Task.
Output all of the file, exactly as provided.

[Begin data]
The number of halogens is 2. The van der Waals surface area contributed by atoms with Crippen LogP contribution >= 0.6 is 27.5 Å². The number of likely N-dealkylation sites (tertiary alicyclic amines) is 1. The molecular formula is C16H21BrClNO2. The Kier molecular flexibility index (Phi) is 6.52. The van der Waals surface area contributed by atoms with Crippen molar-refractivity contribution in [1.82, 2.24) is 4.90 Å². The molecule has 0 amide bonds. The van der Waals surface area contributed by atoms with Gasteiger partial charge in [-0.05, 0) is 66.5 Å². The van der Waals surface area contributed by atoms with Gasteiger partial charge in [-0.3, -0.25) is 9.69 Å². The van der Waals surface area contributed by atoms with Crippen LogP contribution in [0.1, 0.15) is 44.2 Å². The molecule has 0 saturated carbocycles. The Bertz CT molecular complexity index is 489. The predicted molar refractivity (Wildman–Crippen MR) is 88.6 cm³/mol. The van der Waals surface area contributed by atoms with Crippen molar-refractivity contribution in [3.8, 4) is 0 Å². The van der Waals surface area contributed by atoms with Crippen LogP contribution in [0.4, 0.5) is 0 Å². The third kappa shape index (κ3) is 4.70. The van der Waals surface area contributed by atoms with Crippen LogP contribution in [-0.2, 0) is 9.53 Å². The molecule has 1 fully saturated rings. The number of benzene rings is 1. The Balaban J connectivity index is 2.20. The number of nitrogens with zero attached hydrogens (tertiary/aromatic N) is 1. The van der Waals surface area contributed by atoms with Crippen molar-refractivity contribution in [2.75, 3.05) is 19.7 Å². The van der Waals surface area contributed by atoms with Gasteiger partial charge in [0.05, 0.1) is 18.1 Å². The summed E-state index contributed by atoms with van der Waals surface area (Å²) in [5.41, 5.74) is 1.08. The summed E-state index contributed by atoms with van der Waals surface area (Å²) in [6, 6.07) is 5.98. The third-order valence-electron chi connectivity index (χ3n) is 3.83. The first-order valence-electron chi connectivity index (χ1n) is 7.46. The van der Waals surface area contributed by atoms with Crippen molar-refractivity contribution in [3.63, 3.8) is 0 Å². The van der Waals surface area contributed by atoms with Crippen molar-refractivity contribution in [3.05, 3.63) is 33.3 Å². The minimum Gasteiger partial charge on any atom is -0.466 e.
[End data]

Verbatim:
The number of halogens is 2. The van der Waals surface area contributed by atoms with Crippen LogP contribution >= 0.6 is 27.5 Å². The number of likely N-dealkylation sites (tertiary alicyclic amines) is 1. The molecular formula is C16H21BrClNO2. The Kier molecular flexibility index (Phi) is 6.52. The van der Waals surface area contributed by atoms with Crippen molar-refractivity contribution in [1.82, 2.24) is 4.90 Å². The molecule has 0 amide bonds. The van der Waals surface area contributed by atoms with Gasteiger partial charge in [-0.05, 0) is 66.5 Å². The van der Waals surface area contributed by atoms with Gasteiger partial charge in [-0.3, -0.25) is 9.69 Å². The van der Waals surface area contributed by atoms with Crippen LogP contribution in [0.1, 0.15) is 44.2 Å². The molecule has 0 saturated carbocycles. The Bertz CT molecular complexity index is 489. The predicted molar refractivity (Wildman–Crippen MR) is 88.6 cm³/mol. The van der Waals surface area contributed by atoms with Crippen molar-refractivity contribution in [3.8, 4) is 0 Å². The van der Waals surface area contributed by atoms with Crippen LogP contribution in [0.4, 0.5) is 0 Å². The third kappa shape index (κ3) is 4.70. The van der Waals surface area contributed by atoms with Crippen LogP contribution in [-0.2, 0) is 9.53 Å². The molecule has 1 fully saturated rings. The number of benzene rings is 1. The Balaban J connectivity index is 2.20. The number of nitrogens with zero attached hydrogens (tertiary/aromatic N) is 1. The van der Waals surface area contributed by atoms with Crippen molar-refractivity contribution in [2.75, 3.05) is 19.7 Å². The van der Waals surface area contributed by atoms with Gasteiger partial charge in [0.05, 0.1) is 18.1 Å². The summed E-state index contributed by atoms with van der Waals surface area (Å²) in [5.41, 5.74) is 1.08. The summed E-state index contributed by atoms with van der Waals surface area (Å²) in [6, 6.07) is 5.98. The third-order valence-electron chi connectivity index (χ3n) is 3.83. The first-order valence-electron chi connectivity index (χ1n) is 7.46. The van der Waals surface area contributed by atoms with Crippen molar-refractivity contribution in [3.63, 3.8) is 0 Å². The van der Waals surface area contributed by atoms with Crippen molar-refractivity contribution in [3.05, 3.63) is 33.3 Å². The minimum Gasteiger partial charge on any atom is -0.466 e.